Cross-species Transmission Potential of Entamoeba histolytica among Humans, Chimpanzees, and Baboons in the Greater Gombe Ecosystem, Tanzania Open Access

Deere, Jessica R. (2016)

Permanent URL: https://etd.library.emory.edu/concern/etds/dz010q78q?locale=en
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Abstract

Amoebiasis, the diarrheal disease caused by the protozoan Entamoeba histolytica, infects approximately 50 million people worldwide and results in up to 100,000 deaths annually. Amoebiasis is particularly problematic in developing nations where poverty and poor sanitation contribute to the contamination of food and water. Although E. histolytica is a zoonotic parasite that has the potential to infect non-human primates, the potential for such transmission in rural communities that overlap with wild primates remains unknown. Consequently, this study examined the cross-species transmission potential of E. histolytica among humans, chimpanzees, and baboons living in the Greater Gombe Ecosystem, Kigoma District, Tanzania. Risk factors for infection were analyzed using a cross-sectional survey designed for this rural, tropical system that is characterized by high rates of overlap among humans and non-human primates. Five hundred and eighty-seven fecal samples were screened for Entamoeba spp. and E. histolytica. Of the fecal samples examined, 60.3% of human samples, 65.6% of chimpanzee samples, and 88.6% of baboon samples were positive for Entamoeba spp. Further diagnostic PCR revealed E. histolytica infection rates of 12.1% in humans, 34.2% in chimpanzees, and 10.9% in baboons. Chimpanzees had a significantly higher frequency of infection than both humans and baboons. Humans that experienced gastrointestinal symptoms, such as diarrhea and stomach cramps, had greater odds of infection than humans who did not experience gastrointestinal symptoms, when controlling for age and sex (OR = 2.2723; 95% CI 1.0318-5.0043; p = 0.0416). Season, age, and sex were not reliable predictors of E. histolytica infection in humans, chimpanzees, or baboons. The high infection rate of E. histolytica in three sympatric primates - humans, chimpanzees, and baboons - suggests that zoonotic transmission is likely occurring and stresses the need for further phylogenetic studies. Interventions targeting better sanitation and hygiene practices for humans living in and around Gombe National Park can help prevent amoebiasis in humans, while also protecting the endangered chimpanzees and other primates in this region.

Table of Contents

Table of Contents...........................................................................Pages

  1. Introduction.................................................................................1
  2. Materials and Methods...................................................................4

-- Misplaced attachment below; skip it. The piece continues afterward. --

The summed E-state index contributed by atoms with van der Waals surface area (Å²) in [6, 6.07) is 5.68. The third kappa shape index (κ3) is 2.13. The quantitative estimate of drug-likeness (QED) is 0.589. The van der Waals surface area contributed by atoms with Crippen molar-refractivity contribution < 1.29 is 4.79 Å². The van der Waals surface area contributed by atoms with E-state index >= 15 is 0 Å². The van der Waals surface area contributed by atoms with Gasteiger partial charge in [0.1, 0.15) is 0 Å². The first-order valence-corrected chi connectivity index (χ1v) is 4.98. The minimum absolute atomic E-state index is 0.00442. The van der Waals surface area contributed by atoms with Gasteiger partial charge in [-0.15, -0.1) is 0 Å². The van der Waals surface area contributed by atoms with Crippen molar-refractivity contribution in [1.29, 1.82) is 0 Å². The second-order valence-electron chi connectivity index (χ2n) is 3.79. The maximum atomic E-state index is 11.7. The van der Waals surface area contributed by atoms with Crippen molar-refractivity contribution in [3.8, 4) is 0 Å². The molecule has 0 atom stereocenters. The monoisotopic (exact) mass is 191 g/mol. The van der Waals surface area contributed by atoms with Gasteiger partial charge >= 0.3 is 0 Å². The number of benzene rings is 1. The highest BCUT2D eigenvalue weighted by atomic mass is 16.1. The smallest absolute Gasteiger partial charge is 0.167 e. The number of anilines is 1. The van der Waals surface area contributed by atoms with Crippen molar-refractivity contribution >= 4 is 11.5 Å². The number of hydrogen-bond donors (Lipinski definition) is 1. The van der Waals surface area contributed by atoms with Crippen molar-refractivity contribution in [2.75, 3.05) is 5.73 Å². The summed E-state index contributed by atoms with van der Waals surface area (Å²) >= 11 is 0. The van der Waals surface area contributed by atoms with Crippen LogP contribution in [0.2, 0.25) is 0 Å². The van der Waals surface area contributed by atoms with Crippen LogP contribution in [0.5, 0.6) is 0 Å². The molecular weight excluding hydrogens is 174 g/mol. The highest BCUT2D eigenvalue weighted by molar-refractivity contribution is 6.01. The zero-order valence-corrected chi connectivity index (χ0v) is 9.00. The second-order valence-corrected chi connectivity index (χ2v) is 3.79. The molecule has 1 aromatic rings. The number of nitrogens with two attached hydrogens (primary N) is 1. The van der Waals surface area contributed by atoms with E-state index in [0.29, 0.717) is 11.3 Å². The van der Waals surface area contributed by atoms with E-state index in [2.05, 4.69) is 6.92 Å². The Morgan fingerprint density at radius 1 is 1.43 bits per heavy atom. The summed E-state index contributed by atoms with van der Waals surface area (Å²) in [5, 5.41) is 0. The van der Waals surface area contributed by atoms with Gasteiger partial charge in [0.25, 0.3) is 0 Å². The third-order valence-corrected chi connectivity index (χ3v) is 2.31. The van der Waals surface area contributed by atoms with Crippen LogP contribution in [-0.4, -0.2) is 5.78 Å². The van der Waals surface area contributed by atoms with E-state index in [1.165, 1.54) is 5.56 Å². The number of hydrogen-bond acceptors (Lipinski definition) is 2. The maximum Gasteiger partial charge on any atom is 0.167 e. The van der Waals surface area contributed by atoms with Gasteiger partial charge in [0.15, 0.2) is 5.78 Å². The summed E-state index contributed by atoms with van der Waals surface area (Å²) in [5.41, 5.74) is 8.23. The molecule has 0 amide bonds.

2.1. Ethics statement....................................................................4
    2.2. Study site and sample collection...............................................5
    2.3. DNA extraction and molecular detection.....................................6
    2.4. Human risk factor survey.........................................................7
    2.5. Statistical analyses and control for sample bias...........................7
  3. Results.........................................................................................8
  4. Discussion...................................................................................10
  5. References...................................................................................13
  6. Tables.........................................................................................16
    Table 1. List of primers used in PCR for detection of Entamoeba spp.
    and E. histolytica in humans and non-human primates in and
    around Gombe National Park, Tanzania...........................................16
    Table 2. Detection of Entamoeba spp. and E. histolytica in three
    primate species samples in and around Gombe National
    Park, Tanzania.............................................................................17
    Table 3. Infection rate of E. histolytica detected by location in and
    around Gombe National Park, Tanzania...........................................18
    Table 4. Risk factors for E. histolytica infection in humans living in
    and around Gombe National Park, Tanzania.....................................19
    Table 5. Risk factors for E. histolytica infection in chimpanzees in
    Gombe National Park, Tanzania......................................................20
    Table 6. Risk factors for E. histolytica infection in baboons in Gombe
    National Park, Tanzania.................................................................21
  7. Figures........................................................................................22
    Figure 1. Life cycle of Entamoeba histolytica.....................................22
    Figure 2. Chimpanzee communities located in Gombe National
    Park, Tanzania..............................................................................23

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